12th March 2007

The Government must act quickly to reassure the forestry sector that they will receive some financial benefit from the carbon their trees remove from the atmosphere, the Green Party says.

“Forest owners are in an uproar primarily because Government policies are not requiring the transport or farming sectors to take any responsibility for their emissions, but instead appear to be using forest credits to shield those parts of the economy,” Climate Change Spokesperson Jeanette Fitzsimons says.

“Whether the final decision is a carbon charge, an emissions trading scheme, or an alternative approach to putting a price on carbon, the Government must commit to using the forestry credits for the long term benefit of the forestry industry.

“And that commitment must be made now, before even more forests are felled for conversion to dairying, losing the carbon locked up in the trees and creating new emissions from animal methane.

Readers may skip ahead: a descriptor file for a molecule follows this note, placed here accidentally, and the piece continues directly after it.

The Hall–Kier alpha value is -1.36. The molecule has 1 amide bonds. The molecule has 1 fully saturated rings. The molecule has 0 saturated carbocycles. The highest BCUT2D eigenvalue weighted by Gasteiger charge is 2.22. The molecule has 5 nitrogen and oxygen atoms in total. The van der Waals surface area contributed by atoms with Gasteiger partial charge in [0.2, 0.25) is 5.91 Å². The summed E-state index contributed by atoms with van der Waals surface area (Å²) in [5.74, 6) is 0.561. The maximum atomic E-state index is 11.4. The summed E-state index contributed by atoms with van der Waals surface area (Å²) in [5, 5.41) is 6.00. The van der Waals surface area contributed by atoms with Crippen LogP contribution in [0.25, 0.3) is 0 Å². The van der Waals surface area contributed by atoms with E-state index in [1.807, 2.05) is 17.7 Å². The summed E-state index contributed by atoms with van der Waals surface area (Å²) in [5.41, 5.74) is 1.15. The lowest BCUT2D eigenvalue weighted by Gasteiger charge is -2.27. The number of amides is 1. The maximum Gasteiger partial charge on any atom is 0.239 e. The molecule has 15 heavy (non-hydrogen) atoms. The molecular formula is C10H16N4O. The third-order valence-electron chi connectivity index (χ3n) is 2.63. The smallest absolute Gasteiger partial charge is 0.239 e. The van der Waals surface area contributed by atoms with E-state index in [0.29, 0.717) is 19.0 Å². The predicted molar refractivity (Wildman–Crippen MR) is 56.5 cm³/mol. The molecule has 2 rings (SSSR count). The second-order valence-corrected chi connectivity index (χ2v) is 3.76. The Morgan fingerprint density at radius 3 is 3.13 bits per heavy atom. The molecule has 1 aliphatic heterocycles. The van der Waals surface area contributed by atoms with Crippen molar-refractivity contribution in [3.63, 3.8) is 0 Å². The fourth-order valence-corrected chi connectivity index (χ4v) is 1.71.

“However, it is not as simple as Rodney Hide would suggest with his individualistic property rights approach. It is superficially easy to say, ‘give the Kyoto credits New Zealand will earn from the increase in our forest area since 1990 to the owners of those post-1990 forests’.

“But every hectare of pre-1990 forest that is felled and not replanted reduces the credits earned by the forests planted since 1990. Kyoto forests can’t be considered in isolation from the rest of the forest industry, and there must be incentives to reduce deforestation.”

The Greens believe there are equitable ways of treating the forest industry as a whole, and expect to have detailed policy available in a month or two.

“What matters most at this stage is for Government to tell the forest industry immediately that they will not be expected to subsidise farmers and those who burn fossil fuel. Then foresters will start to co-operate with the Government's policy making,” Ms Fitzsimons says.


Posted by Anonymous : 3/12/2007 07:53:00 PM

you seem to miss a simple FACT the credits the govt has swiped have to be paid back when the trees are harvested in the 2013 to 2023 period care to estimate the price per ton of CO2 then? the true cost of labours cockups will be nearer to 20billion and will be some one elses problem

Posted by Anonymous : 5/03/2007 08:44:00 PM